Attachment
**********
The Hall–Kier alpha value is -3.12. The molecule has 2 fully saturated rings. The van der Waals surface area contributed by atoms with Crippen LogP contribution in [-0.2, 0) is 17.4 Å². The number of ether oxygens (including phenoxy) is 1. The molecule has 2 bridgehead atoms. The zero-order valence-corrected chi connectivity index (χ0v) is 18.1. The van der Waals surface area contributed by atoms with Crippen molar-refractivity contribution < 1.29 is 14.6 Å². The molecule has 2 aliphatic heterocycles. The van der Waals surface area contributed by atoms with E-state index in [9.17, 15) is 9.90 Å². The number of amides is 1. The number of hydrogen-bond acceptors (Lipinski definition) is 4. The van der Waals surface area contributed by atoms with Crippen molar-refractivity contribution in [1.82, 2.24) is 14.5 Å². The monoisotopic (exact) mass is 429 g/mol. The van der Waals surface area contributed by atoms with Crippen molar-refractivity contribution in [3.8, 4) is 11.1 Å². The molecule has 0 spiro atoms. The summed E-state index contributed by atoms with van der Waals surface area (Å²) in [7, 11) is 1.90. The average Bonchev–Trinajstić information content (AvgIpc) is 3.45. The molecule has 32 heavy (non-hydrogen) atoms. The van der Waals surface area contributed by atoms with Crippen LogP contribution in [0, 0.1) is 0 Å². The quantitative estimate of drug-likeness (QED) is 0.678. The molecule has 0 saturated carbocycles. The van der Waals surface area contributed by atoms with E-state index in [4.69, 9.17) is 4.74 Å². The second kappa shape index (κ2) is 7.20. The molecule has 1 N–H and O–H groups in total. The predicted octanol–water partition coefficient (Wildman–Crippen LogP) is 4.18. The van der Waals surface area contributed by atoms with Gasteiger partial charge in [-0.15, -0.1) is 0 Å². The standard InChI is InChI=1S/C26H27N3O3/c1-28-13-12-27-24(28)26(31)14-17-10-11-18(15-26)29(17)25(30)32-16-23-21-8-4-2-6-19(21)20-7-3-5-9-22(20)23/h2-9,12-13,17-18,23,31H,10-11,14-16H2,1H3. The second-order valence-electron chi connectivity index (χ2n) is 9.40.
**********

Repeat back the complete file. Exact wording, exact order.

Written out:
The Hall–Kier alpha value is -3.12. The molecule has 2 fully saturated rings. The van der Waals surface area contributed by atoms with Crippen LogP contribution in [-0.2, 0) is 17.4 Å². The number of ether oxygens (including phenoxy) is 1. The molecule has 2 bridgehead atoms. The zero-order valence-corrected chi connectivity index (χ0v) is 18.1. The van der Waals surface area contributed by atoms with Crippen molar-refractivity contribution < 1.29 is 14.6 Å². The molecule has 2 aliphatic heterocycles. The van der Waals surface area contributed by atoms with E-state index in [9.17, 15) is 9.90 Å². The number of amides is 1. The number of hydrogen-bond acceptors (Lipinski definition) is 4. The van der Waals surface area contributed by atoms with Crippen molar-refractivity contribution in [1.82, 2.24) is 14.5 Å². The monoisotopic (exact) mass is 429 g/mol. The van der Waals surface area contributed by atoms with Crippen molar-refractivity contribution in [3.8, 4) is 11.1 Å². The molecule has 0 spiro atoms. The summed E-state index contributed by atoms with van der Waals surface area (Å²) in [7, 11) is 1.90. The average Bonchev–Trinajstić information content (AvgIpc) is 3.45. The molecule has 32 heavy (non-hydrogen) atoms. The van der Waals surface area contributed by atoms with Crippen LogP contribution in [0, 0.1) is 0 Å². The quantitative estimate of drug-likeness (QED) is 0.678. The molecule has 0 saturated carbocycles. The van der Waals surface area contributed by atoms with E-state index in [4.69, 9.17) is 4.74 Å². The second kappa shape index (κ2) is 7.20. The molecule has 1 N–H and O–H groups in total. The predicted octanol–water partition coefficient (Wildman–Crippen LogP) is 4.18. The van der Waals surface area contributed by atoms with Gasteiger partial charge in [-0.15, -0.1) is 0 Å². The standard InChI is InChI=1S/C26H27N3O3/c1-28-13-12-27-24(28)26(31)14-17-10-11-18(15-26)29(17)25(30)32-16-23-21-8-4-2-6-19(21)20-7-3-5-9-22(20)23/h2-9,12-13,17-18,23,31H,10-11,14-16H2,1H3. The second-order valence-electron chi connectivity index (χ2n) is 9.40.